Dental fear and anxiety among children and their caregivers
Palavras-chave:Dental Anxiety, Fear, Child, Questionnaires, Caregivers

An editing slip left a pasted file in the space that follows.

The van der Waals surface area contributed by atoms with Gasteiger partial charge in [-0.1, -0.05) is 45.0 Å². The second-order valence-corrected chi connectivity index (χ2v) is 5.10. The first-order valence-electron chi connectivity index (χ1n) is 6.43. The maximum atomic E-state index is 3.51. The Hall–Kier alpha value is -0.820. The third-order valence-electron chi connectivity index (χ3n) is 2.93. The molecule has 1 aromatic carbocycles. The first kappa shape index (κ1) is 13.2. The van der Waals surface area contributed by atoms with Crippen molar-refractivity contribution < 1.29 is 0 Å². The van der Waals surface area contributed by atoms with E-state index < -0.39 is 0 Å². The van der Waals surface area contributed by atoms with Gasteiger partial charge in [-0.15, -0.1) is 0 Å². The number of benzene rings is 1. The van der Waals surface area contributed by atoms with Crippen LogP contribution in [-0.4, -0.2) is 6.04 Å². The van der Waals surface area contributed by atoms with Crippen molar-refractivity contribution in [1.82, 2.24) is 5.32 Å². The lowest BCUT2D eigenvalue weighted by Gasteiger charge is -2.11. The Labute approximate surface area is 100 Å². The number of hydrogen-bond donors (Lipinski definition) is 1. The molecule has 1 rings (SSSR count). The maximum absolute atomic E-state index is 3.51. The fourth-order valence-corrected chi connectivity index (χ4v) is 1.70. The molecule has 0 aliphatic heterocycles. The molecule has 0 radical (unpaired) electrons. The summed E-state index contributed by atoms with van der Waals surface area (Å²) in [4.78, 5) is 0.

Introduction: Dental treatment is an experience that elicits fear and anxiety in most people, and particularly in children. This fear is the first step to be overcome in the search for a satisfactory dentist-patient relationship. Aim: of this research was to assess fear and anxiety among children and their caregivers when faced with dental treatment and identify the main reasons behind these behaviors. Methodology: About 200 questionnaires consisting of nine multiple-choice questions and one open-ended question, to obtain additional information, were administered to male and female patients aged 4 to 13 years who were treated at a university pediatric dentistry clinic and to their respective caregivers. Results: show only one-third of children reported fear of the dentist. Pain, needles, and anesthesia were the main reasons behind their feelings of fear. Over 70% of interviewed children reported having experienced tooth pain at least once, which reinforces the importance of painful experiences as being associated with dental fear in a portion of these patients. Conclusion: that although dental fear was uncommon among caregivers, approximately one-third of children reported fear of the dentist, associated with perceived pain or needle phobia.
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